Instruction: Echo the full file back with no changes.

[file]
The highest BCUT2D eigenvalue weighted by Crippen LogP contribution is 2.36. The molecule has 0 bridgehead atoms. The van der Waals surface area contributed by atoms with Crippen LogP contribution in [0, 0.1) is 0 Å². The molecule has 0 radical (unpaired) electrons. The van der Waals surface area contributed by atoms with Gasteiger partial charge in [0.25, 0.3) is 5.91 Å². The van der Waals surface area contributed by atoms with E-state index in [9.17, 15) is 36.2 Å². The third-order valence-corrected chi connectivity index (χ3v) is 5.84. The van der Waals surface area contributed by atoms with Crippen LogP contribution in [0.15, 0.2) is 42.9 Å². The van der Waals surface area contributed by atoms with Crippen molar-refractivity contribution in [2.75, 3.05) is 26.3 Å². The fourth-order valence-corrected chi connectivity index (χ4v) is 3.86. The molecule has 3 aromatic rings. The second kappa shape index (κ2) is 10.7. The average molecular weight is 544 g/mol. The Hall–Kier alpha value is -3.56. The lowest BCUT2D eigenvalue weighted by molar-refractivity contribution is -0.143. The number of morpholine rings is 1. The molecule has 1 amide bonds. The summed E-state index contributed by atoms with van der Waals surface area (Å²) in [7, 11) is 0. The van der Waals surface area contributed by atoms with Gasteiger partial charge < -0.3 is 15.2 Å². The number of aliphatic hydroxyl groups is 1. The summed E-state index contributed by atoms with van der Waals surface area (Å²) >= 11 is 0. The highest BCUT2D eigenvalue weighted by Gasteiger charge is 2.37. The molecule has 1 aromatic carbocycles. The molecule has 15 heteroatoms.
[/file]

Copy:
The highest BCUT2D eigenvalue weighted by Crippen LogP contribution is 2.36. The molecule has 0 bridgehead atoms. The van der Waals surface area contributed by atoms with Crippen LogP contribution in [0, 0.1) is 0 Å². The molecule has 0 radical (unpaired) electrons. The van der Waals surface area contributed by atoms with Gasteiger partial charge in [0.25, 0.3) is 5.91 Å². The van der Waals surface area contributed by atoms with E-state index in [9.17, 15) is 36.2 Å². The third-order valence-corrected chi connectivity index (χ3v) is 5.84. The van der Waals surface area contributed by atoms with Crippen LogP contribution in [0.15, 0.2) is 42.9 Å². The van der Waals surface area contributed by atoms with Crippen molar-refractivity contribution in [2.75, 3.05) is 26.3 Å². The fourth-order valence-corrected chi connectivity index (χ4v) is 3.86. The molecule has 3 aromatic rings. The second kappa shape index (κ2) is 10.7. The average molecular weight is 544 g/mol. The Hall–Kier alpha value is -3.56. The lowest BCUT2D eigenvalue weighted by molar-refractivity contribution is -0.143. The number of morpholine rings is 1. The molecule has 1 amide bonds. The summed E-state index contributed by atoms with van der Waals surface area (Å²) in [7, 11) is 0. The van der Waals surface area contributed by atoms with Gasteiger partial charge < -0.3 is 15.2 Å². The number of aliphatic hydroxyl groups is 1. The summed E-state index contributed by atoms with van der Waals surface area (Å²) >= 11 is 0. The highest BCUT2D eigenvalue weighted by Gasteiger charge is 2.37. The molecule has 1 aromatic carbocycles. The molecule has 15 heteroatoms.